Morning Note: Virus Cases Rise, Trump Speaks, Asia Markets Mixed

Markets traded yesterday on stable grounds as efforts by governments worldwide to reduce investors panic seemed to have bore fruits. The Nairobi Securities Exchange turnover closed about 133% higher as compared to Monday while the NSE share indices all edged higher.However, this positive trajectory may not be celebrated for too long if global factors are to be considered.

Yesterday, the Kingdom of Saudi Arabia indicated that they will as from today push oil production to as much as 12Million barrels of oil per day. This was also after a statement from the white house indicated that U.S President Donald Trump and his Russian counterpart Vladimir Putin had both agreed that the oil price wars were a threat their nation’s and global economic development.

Crude oil benchmarks opened the month mixed on Wednesday, following their biggest-ever quarterly and monthly losses,  overshadowed by fears of global oversupply as data showed a bigger-than-expected rise in inventories in the United States. Brent crude was down by 21 cents, or 0.8%, at $26.14 a barrel by 0032 GMT, while U.S. West Texas Intermediate crude was up by 27 cents, or 1.3%, at $20.75 a barrel.

Markets fell in early Wednesday trading in Asia as investors digested a steady drip of worrying news about the economic ramifications of the global coronavirus outbreak. Major indexes in Japan, Hong Kong and South Korea were modestly lower midday, as financial markets settled into a slow grind of bad news. While the panic of recent weeks appeared to have subsided, numerous signs pointed to glum prospects for a quick recovery.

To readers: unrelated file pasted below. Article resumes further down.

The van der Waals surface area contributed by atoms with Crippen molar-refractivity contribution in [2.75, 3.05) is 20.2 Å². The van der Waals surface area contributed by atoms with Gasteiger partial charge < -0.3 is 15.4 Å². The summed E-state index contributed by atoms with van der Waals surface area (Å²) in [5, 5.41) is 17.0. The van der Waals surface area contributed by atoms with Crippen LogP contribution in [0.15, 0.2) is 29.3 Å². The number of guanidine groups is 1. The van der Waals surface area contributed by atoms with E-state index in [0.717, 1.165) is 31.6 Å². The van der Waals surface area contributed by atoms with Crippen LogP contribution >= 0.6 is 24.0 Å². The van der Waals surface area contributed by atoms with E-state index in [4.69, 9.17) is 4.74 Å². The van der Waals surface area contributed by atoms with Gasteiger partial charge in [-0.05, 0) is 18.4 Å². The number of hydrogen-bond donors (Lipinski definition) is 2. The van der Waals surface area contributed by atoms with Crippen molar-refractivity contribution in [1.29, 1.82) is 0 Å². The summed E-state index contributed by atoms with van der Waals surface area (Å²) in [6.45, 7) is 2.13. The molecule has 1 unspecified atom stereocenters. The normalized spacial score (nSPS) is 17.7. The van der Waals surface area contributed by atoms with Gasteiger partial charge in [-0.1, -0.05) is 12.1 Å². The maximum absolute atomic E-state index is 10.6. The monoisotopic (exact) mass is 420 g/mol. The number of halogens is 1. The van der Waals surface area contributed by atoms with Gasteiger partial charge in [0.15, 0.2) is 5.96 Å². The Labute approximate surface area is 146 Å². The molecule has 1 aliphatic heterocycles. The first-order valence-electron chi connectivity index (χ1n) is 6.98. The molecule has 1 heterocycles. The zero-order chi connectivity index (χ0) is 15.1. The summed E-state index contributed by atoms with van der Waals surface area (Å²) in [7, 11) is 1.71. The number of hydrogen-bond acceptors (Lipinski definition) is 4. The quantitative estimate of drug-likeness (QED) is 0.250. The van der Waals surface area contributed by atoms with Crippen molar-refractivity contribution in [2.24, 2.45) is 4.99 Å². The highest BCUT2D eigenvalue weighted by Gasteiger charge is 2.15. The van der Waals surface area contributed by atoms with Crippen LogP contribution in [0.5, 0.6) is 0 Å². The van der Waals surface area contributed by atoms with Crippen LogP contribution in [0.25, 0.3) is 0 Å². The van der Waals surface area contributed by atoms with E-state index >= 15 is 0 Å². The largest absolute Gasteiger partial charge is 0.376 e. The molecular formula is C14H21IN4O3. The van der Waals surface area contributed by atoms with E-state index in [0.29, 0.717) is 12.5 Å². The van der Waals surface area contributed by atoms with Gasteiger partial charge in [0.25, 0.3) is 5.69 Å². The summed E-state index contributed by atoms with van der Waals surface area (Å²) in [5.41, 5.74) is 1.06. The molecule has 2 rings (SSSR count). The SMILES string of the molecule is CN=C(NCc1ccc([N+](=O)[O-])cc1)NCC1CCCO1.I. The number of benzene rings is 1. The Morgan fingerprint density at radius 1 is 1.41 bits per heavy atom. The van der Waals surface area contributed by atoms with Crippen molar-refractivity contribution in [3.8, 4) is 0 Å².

After Wall Street’s Tuesday close, President Trump said at a news conference that the United States would face “a very painful, very very painful two weeks.” U.S. government scientists projected that the outbreak could kill up to 240,000 Americans. Futures markets predicted Europe and the United States would open lower later on Wednesday. Prices for long-term U.S. Treasury bonds, a traditional investment safe haven, rose, as did gold futures.

At midday, Tokyo’s Nikkei 225 index had slid 1.2 percent and the Hang Seng index in Hong Kong had dropped 0.8 percent. South Korea’s Kospi was down 0.1 percent. Markets in mainland China, which often move at odds with stocks elsewhere, were modestly higher, with the Shanghai Composite index rising 0.4 percent.

The trend could follow in emerging markets with a high exposure in India, South Africa and Nigeria. The European markets are faced with an increased volatility that could pour out into the local bourse as well. Yesterday, the United Kingdom reported its highest death-toll yet from the corona virus. The continuous scare of the effects of the pandemic in global economies, mostly the transport, tourism and hospitality industry remain a blow to economies.

Yesterday, Kenya airways requested the government for a special bailout, so that it continues to service its aircraft as well as pay employees. KQ started feeling the pinch when it’s flights to Guangzhou were cancelled, exposing to loss of revenue of upto 30 Million per day, in terms of passenger and cargo.

For now, Markets remain volatile as the virus continues to spread in the country and East Africa as well.The recent gains by investors may not be long to live to as numbers of the Corona Virus continue to expand drastically.